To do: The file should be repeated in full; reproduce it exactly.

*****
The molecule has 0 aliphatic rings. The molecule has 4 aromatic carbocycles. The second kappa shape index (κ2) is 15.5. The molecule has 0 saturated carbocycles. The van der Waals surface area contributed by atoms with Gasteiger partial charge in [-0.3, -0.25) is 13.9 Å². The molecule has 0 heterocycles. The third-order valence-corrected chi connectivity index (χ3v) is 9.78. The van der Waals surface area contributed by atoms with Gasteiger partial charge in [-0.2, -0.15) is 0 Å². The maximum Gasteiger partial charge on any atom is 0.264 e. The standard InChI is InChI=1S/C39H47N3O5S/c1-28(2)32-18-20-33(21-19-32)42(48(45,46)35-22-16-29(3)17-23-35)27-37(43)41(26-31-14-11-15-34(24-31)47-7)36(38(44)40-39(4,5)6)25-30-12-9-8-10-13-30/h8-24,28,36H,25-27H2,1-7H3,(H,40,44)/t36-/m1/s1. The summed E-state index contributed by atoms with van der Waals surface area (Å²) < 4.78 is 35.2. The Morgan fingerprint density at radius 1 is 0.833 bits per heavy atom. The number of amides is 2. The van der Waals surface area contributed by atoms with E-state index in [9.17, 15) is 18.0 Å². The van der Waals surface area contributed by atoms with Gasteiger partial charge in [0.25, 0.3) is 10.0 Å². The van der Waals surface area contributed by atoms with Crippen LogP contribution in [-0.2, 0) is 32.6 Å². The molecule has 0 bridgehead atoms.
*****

The molecule has 0 aliphatic rings. The molecule has 4 aromatic carbocycles. The second kappa shape index (κ2) is 15.5. The molecule has 0 saturated carbocycles. The van der Waals surface area contributed by atoms with Gasteiger partial charge in [-0.3, -0.25) is 13.9 Å². The molecule has 0 heterocycles. The third-order valence-corrected chi connectivity index (χ3v) is 9.78. The van der Waals surface area contributed by atoms with Gasteiger partial charge in [-0.2, -0.15) is 0 Å². The maximum Gasteiger partial charge on any atom is 0.264 e. The standard InChI is InChI=1S/C39H47N3O5S/c1-28(2)32-18-20-33(21-19-32)42(48(45,46)35-22-16-29(3)17-23-35)27-37(43)41(26-31-14-11-15-34(24-31)47-7)36(38(44)40-39(4,5)6)25-30-12-9-8-10-13-30/h8-24,28,36H,25-27H2,1-7H3,(H,40,44)/t36-/m1/s1. The summed E-state index contributed by atoms with van der Waals surface area (Å²) < 4.78 is 35.2. The Morgan fingerprint density at radius 1 is 0.833 bits per heavy atom. The number of amides is 2. The van der Waals surface area contributed by atoms with E-state index in [9.17, 15) is 18.0 Å². The van der Waals surface area contributed by atoms with Gasteiger partial charge in [0.25, 0.3) is 10.0 Å². The van der Waals surface area contributed by atoms with Crippen LogP contribution in [-0.2, 0) is 32.6 Å². The molecule has 0 bridgehead atoms.